Sophisticated strains of ransomware can target files on shared network drives and cloud backup services, thus paralyzing your entire organization and leaving you at the (dubious) mercy of cybercriminals.
The impact of ransomware may also extend well beyond the business itself. For instance, the May ransomware attack on Colonial Pipeline—a 900-person company—shut down 5,500 miles of pipeline that carry 45 percent of the U.S. East Coast’s fuel supplies. The company paid the $4.4 million ransom, largely due to pressure to restore service for the tens of millions of people and organizations that depend on the pipeline for fuel, including medical services, law enforcement agencies, fire departments, airports and the public at large.
…While Human Behavior is Harder to Change
An email just needs to hit at one vulnerable moment, with a lure that resonates with one employee who receives it, for that individual to click on a seemingly legitimate link in a phishing email to download an infected file. With today’s zero-day threats and advanced malware, stronger defenses than signature-based scanning techniques and lookups for known malicious domains are needed – and needed now.
Organizations cannot depend on their users as a last line of defense against phishing. After all, user vulnerability is why phishing is so effective and so widely used. Don’t fault your employees: Cybercriminals are among the most sophisticated experts in human behavior as well as in exploiting technologies that allow their efforts to remain undetected.
Defense Options: Remote Browser Isolation
For these reasons and more, a very different approach must be considered—one that assumes breach yet prevents exposure to malware and ransomware. And with phishing attacks becoming more layered and multifaceted, it’s hard to tell what the next cybercrime innovation will be, so future-proofing becomes important.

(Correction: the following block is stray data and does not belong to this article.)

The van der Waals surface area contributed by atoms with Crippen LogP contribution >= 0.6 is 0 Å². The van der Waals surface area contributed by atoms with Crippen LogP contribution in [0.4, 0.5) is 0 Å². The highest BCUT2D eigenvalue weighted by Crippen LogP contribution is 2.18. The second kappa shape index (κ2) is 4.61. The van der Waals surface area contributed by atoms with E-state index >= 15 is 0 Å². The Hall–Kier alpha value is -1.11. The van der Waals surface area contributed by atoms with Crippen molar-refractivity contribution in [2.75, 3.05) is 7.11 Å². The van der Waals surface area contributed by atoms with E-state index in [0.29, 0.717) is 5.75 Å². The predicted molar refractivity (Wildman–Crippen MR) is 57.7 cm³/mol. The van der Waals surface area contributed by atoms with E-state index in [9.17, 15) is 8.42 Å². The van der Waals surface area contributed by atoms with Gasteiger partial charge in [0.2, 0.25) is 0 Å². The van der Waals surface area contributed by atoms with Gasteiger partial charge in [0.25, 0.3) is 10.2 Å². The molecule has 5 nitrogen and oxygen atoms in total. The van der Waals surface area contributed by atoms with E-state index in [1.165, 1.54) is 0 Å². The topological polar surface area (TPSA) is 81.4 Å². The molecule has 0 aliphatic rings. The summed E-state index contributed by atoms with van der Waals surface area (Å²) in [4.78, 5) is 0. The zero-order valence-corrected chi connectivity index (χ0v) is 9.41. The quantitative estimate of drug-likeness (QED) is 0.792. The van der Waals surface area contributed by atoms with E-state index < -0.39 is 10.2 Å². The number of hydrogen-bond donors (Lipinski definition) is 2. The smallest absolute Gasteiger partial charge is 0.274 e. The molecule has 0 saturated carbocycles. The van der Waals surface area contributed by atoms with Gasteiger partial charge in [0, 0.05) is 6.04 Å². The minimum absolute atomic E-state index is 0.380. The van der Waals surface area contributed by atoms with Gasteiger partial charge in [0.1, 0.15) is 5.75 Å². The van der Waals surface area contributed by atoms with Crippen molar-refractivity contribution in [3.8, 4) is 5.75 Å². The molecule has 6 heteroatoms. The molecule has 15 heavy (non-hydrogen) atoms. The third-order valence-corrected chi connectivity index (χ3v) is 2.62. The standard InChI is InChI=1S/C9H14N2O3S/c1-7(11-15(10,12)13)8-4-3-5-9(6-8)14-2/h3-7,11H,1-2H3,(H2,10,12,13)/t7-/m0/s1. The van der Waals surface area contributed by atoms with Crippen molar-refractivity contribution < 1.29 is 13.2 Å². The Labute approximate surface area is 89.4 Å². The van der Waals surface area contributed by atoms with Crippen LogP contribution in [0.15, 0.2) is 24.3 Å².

Remote browser isolation (RBI) provides organizations with a defense against even the most sophisticated web-based attacks. When a user clicks a link in an email or opens a new browser tab, RBI executes the web content in a virtual browser located in a remote, isolated container in the cloud. Only safe rendering data is sent to the user’s regular endpoint browser, providing a fully interactive, regular browsing experience. No web content reaches the user device, and potentially risky sites can be opened in read-only mode to prevent credential theft, so users are 100 percent protected from malware from malicious websites and URLs in phishing emails.
Phishing is not only here to stay, but it is getting more advanced and dangerous each day. Accepting that humans are fallible and easily manipulated is essential, so that organizations stop relying primarily on training and opt for solutions that effectively protect the organizations from the cybercriminals’ best efforts, as well as from their own users’ errors. Using RBI to isolate users and “air gap” them from the dangers of malicious email links and phishing sites is an innovative approach that organizations can adopt today to keep themselves out of the phishing and ransomware headlines.
Nick Kael is CTO at Ericom.
Enjoy additional insights from Threatpost’s Infosec Insiders community by visiting our microsite.